Tanzania’s education minister announced on Wednesday that the prohibition on the return of female students who had to leave school due to pregnancy has been lifted, a move that has been criticised by human rights groups as discriminatory.
The ministry’s June declaration that secondary school dropouts, including those who became pregnant while in school, would be entitled to resume their studies in alternative colleges has been overruled by this new policy.
Minister Joyce Ndalichako of education, science and technology said that the government has decided that all children who drop out of school for various reasons would be given an opportunity to return to study.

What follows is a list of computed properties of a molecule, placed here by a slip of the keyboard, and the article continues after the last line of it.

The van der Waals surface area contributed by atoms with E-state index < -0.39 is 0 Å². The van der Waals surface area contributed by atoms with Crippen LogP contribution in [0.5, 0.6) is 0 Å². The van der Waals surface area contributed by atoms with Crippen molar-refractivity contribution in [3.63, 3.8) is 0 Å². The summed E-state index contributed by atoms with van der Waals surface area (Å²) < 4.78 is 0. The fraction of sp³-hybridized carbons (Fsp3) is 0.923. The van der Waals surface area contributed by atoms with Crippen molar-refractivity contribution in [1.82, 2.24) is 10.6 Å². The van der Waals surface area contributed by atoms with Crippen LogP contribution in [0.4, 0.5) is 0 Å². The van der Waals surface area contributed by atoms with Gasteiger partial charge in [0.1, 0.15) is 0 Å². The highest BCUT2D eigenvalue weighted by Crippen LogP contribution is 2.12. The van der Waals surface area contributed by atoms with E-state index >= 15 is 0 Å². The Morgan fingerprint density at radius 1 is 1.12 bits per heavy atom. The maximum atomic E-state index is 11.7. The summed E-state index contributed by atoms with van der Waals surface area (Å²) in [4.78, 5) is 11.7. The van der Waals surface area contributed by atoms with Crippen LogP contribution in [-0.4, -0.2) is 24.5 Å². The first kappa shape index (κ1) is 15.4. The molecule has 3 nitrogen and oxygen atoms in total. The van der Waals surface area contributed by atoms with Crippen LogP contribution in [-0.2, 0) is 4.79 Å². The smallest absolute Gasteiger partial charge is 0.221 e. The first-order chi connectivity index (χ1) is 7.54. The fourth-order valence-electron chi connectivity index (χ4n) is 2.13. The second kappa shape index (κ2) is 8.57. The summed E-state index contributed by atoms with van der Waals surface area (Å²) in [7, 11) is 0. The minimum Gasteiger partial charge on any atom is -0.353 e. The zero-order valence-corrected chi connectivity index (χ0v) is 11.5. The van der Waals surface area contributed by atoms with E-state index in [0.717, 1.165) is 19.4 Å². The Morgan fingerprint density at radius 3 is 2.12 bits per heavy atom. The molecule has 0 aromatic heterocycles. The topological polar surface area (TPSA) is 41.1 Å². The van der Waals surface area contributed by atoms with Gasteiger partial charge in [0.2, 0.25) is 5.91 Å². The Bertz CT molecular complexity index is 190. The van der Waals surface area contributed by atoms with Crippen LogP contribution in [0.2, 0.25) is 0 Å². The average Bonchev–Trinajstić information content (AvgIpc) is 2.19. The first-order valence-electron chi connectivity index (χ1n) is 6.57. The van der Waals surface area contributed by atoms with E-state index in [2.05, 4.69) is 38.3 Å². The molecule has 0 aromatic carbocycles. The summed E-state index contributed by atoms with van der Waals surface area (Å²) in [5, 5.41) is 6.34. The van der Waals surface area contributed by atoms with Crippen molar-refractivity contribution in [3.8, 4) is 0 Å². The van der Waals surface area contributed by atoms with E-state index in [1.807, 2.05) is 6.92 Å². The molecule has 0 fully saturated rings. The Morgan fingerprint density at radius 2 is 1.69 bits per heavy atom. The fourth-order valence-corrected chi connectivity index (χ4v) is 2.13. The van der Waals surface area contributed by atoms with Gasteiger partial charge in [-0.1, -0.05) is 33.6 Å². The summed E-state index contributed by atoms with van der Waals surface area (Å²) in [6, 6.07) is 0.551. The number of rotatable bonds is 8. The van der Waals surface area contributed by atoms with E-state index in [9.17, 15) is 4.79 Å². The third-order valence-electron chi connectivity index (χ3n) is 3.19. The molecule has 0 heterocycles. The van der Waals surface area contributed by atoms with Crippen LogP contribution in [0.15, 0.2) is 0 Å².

“Women who were pregnant while in elementary and secondary school are eligible for this opportunity. They will be able to continue their education in the classroom after having a child.”
Tanzania’s ban on students returning to school after giving birth has been criticised by human rights organisations.
President John Magufuli, who died in March, was accused by rights groups of discriminating against female pupils by implementing a policy that dates back to 1961.
Some others were sceptical about the announcement made on Wednesday.
According to prominent Tanzanian girls’ rights campaigner Rebeca Gyumi, “Let us wait (for) the government notice on the problem,” she tweeted.